Limestone Storm Survivors Grateful To Be Alive

This is an archived article and the information in the article may be outdated. Please look at the time stamp on the story to see when it was last updated.

ATHENS, Ala. (WHNT) - In Limestone County Tuesday, the effort is underway to salvage what could be found, pick-up the pieces and prepare to move on. A tornado decimated a trailer park on Highway 72 killing two people. Every mobile home in the park was essentially destroyed. Dozens of families are without a home, but despite their losses, they're grateful.

WHNT News 19's Al Whitaker was there just moments after the tornado hit Monday. He went back to that area Tuesday to find some of the people he first saw yesterday.

"I did find some of the people I first saw yesterday, and yes, they say they are grateful to be alive."

"Just screaming and crying, it's picking the vents up in the storm shelter and slinging 'em down, all you can do is pray and hope for the best that we make it out through it, and we did, and we opened the door and my apartment is what they saw first and they knew everything was gone," says Christie Gooch. She says the pain of losing her belongings was quickly overshadowed by the realization they had been spared.

"We're safe. We've got to make another start now, you know. We wasn't, we just moved into our apartment three weeks ago, a month, not even that long."

There's a lot of starting over here. A lot of people who didn't have a lot to lose, lost what they had. When I first saw Sharon Kellum, she was afraid she had lost everything.

"Oh, it was devastating. My family was here, that was the mainly, I was worried about my family, my husband and my kids. But they were safe, they were in the storm shelter," Kellum said.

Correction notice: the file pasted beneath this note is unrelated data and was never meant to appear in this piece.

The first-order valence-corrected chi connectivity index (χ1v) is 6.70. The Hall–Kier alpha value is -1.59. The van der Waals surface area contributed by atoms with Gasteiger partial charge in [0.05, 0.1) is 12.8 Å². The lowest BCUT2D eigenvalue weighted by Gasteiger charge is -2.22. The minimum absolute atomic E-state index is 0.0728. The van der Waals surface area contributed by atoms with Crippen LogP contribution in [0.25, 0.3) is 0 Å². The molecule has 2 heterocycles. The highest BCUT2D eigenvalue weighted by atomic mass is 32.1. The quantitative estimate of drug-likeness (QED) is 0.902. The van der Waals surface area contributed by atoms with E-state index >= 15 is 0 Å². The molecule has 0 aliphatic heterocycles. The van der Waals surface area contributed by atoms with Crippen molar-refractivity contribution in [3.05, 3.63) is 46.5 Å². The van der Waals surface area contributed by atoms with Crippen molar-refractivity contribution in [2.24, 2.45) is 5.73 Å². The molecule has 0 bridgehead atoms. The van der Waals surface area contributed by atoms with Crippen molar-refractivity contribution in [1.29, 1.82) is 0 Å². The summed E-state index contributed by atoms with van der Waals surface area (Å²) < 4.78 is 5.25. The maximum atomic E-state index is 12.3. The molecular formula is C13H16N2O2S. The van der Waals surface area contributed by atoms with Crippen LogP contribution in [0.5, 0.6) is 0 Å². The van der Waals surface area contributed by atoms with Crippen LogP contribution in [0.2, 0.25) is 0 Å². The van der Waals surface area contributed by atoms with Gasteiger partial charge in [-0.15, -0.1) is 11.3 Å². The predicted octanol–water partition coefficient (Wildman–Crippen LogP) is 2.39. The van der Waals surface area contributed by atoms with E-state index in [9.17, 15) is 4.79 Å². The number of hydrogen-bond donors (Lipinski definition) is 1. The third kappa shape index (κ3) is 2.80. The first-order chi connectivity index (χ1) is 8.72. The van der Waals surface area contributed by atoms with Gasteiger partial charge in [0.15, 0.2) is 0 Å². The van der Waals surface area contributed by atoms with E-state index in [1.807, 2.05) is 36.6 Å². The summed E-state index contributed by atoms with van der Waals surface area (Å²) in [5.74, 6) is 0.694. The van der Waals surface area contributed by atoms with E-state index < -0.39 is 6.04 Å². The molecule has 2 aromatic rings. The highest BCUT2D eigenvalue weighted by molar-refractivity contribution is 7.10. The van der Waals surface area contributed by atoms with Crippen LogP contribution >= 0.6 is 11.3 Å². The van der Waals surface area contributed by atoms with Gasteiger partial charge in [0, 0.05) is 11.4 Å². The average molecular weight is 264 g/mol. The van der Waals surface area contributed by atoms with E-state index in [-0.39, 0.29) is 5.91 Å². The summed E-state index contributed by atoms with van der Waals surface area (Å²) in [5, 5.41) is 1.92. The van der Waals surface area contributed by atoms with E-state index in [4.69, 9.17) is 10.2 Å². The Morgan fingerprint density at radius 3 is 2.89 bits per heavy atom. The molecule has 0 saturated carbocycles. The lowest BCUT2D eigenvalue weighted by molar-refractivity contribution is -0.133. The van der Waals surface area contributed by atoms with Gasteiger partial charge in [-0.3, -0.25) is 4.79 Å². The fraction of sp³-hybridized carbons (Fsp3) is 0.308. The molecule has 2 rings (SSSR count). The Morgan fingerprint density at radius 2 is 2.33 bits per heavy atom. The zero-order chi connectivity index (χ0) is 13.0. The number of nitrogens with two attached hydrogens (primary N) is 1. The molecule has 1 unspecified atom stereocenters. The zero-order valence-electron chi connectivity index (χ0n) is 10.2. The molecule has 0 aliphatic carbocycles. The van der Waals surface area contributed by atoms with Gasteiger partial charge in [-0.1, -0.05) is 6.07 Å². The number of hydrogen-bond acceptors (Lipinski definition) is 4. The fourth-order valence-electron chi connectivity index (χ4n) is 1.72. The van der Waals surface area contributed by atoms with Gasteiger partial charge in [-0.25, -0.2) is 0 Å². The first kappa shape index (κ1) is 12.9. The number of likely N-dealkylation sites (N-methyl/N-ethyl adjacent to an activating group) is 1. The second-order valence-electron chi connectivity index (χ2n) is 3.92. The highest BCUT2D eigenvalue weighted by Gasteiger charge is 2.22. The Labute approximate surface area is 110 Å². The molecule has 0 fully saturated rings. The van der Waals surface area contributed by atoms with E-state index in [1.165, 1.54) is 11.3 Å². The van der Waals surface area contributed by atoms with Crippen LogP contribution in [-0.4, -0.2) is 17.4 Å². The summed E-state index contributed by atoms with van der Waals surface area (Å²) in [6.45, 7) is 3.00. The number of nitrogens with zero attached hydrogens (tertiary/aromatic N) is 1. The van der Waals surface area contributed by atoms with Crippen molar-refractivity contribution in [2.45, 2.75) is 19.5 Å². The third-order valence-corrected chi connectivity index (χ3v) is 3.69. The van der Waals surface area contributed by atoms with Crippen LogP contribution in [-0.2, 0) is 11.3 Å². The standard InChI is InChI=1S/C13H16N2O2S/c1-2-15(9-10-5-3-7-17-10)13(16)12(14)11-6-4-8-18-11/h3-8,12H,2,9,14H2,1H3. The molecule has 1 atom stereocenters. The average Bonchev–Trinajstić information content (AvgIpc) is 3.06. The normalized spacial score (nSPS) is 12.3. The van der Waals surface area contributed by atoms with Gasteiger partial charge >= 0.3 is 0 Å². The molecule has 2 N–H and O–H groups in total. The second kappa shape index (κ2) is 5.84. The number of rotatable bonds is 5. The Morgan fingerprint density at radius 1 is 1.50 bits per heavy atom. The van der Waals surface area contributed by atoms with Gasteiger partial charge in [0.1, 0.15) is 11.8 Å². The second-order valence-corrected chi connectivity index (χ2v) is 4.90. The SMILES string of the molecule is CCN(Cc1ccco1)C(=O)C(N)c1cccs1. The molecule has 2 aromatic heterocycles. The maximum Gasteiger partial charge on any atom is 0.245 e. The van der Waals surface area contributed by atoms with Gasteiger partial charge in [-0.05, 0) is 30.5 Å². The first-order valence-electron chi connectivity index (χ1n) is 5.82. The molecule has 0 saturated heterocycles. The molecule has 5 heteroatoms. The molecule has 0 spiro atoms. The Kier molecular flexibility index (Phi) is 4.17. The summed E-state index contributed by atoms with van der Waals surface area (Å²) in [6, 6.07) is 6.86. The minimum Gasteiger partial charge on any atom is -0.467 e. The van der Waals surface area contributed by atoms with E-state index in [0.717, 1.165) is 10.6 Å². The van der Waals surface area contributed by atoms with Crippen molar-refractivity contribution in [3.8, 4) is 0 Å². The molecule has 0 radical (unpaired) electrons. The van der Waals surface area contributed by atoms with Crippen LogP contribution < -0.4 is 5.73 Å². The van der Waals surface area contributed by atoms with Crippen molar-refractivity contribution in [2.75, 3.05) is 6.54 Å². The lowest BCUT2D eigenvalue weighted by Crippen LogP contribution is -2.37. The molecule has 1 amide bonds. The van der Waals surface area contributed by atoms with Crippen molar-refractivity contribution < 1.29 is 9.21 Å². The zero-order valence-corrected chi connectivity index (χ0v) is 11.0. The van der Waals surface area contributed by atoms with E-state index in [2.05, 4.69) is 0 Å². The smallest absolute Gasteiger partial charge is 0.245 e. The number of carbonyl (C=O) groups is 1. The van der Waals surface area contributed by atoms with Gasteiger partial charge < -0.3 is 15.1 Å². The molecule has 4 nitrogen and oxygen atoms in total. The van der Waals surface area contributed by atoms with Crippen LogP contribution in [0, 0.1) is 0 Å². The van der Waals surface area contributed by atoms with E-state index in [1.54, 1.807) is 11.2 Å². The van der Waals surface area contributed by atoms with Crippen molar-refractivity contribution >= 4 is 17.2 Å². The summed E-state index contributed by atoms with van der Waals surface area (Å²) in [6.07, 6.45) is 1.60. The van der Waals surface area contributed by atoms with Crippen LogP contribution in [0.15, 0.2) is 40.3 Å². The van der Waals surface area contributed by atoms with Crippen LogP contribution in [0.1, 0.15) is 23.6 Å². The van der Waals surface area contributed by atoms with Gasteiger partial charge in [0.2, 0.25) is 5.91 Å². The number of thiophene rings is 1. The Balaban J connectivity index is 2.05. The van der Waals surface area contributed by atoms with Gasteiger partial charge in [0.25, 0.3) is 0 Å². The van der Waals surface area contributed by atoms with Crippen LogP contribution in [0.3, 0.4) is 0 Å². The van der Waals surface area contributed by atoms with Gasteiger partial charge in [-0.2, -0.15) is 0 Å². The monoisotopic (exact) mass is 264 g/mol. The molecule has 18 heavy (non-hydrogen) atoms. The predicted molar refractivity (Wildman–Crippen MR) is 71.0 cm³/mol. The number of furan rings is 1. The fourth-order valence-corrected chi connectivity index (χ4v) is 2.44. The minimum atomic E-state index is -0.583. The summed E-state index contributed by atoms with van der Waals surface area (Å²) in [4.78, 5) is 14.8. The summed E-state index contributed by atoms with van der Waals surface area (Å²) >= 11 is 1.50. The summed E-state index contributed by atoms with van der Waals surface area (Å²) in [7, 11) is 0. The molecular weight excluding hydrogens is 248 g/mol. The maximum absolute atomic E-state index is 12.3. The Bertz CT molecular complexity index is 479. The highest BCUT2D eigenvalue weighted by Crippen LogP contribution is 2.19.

And then there was Teresa Ingram. When I first saw her Monday she was tending to the injured. The woman she was with had just lost her husband and mother-in-law. Teresa would stay with the woman until rescuers moved her to the hospital.

"I still see her in my head. I still see them, their faces. So if I could say anything to anyone, when they say get in the shelter, get in the shelter. "

"You did all you could..."

"I still see their faces, still see their faces."

From the outside looking in, it's easy to overlook the emotional toll, until you hear their words. The American Red Cross spent much of the day here working with these families to make certain they have a place to stay, and the chance to start over. From Limestone County, Al Whitaker, WHNT News 19.

1 Comment

  • Sue

    Wow! That is terrible! God bless them that they survived. I feel very sad for the ones that did not make it! I used to think storm shelters were not that needed but this is proof that they can really save lives!

Comments are closed.